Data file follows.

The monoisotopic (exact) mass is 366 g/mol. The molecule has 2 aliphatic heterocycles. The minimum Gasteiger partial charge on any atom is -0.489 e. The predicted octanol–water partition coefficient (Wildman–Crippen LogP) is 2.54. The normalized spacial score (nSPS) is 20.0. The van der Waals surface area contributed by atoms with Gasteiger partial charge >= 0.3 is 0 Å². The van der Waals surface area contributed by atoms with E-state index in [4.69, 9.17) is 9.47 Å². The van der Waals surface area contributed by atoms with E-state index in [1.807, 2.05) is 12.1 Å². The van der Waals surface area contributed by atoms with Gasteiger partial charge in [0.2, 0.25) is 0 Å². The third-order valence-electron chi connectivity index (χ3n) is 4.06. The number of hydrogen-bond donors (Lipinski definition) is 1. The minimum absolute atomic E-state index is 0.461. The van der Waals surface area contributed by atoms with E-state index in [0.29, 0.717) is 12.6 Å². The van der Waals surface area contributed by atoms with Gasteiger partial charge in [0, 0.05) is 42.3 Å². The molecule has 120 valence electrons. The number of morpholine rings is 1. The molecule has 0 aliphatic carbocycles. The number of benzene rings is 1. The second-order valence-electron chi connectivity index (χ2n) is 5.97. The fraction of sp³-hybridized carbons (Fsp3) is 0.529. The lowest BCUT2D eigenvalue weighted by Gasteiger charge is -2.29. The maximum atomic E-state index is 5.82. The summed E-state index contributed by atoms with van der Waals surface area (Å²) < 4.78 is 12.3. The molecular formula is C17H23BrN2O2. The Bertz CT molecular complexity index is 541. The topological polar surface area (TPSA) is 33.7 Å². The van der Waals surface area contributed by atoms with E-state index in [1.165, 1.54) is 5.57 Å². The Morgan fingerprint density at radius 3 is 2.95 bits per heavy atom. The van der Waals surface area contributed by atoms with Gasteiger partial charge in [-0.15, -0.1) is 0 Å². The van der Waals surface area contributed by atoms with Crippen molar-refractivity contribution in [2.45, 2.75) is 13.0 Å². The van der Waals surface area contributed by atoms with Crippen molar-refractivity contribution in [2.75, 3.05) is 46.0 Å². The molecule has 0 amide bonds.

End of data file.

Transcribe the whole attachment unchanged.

The monoisotopic (exact) mass is 366 g/mol. The molecule has 2 aliphatic heterocycles. The minimum Gasteiger partial charge on any atom is -0.489 e. The predicted octanol–water partition coefficient (Wildman–Crippen LogP) is 2.54. The normalized spacial score (nSPS) is 20.0. The van der Waals surface area contributed by atoms with Gasteiger partial charge >= 0.3 is 0 Å². The van der Waals surface area contributed by atoms with E-state index in [4.69, 9.17) is 9.47 Å². The van der Waals surface area contributed by atoms with E-state index in [1.807, 2.05) is 12.1 Å². The van der Waals surface area contributed by atoms with Gasteiger partial charge in [0.2, 0.25) is 0 Å². The third-order valence-electron chi connectivity index (χ3n) is 4.06. The number of hydrogen-bond donors (Lipinski definition) is 1. The minimum absolute atomic E-state index is 0.461. The van der Waals surface area contributed by atoms with E-state index in [0.29, 0.717) is 12.6 Å². The van der Waals surface area contributed by atoms with Gasteiger partial charge in [0, 0.05) is 42.3 Å². The molecule has 120 valence electrons. The number of morpholine rings is 1. The molecule has 0 aliphatic carbocycles. The number of benzene rings is 1. The second-order valence-electron chi connectivity index (χ2n) is 5.97. The fraction of sp³-hybridized carbons (Fsp3) is 0.529. The lowest BCUT2D eigenvalue weighted by Gasteiger charge is -2.29. The maximum atomic E-state index is 5.82. The summed E-state index contributed by atoms with van der Waals surface area (Å²) < 4.78 is 12.3. The molecular formula is C17H23BrN2O2. The Bertz CT molecular complexity index is 541. The topological polar surface area (TPSA) is 33.7 Å². The van der Waals surface area contributed by atoms with E-state index in [1.165, 1.54) is 5.57 Å². The Morgan fingerprint density at radius 3 is 2.95 bits per heavy atom. The van der Waals surface area contributed by atoms with Gasteiger partial charge in [-0.15, -0.1) is 0 Å². The van der Waals surface area contributed by atoms with Crippen molar-refractivity contribution in [2.45, 2.75) is 13.0 Å². The van der Waals surface area contributed by atoms with Crippen molar-refractivity contribution in [2.75, 3.05) is 46.0 Å². The molecule has 0 amide bonds.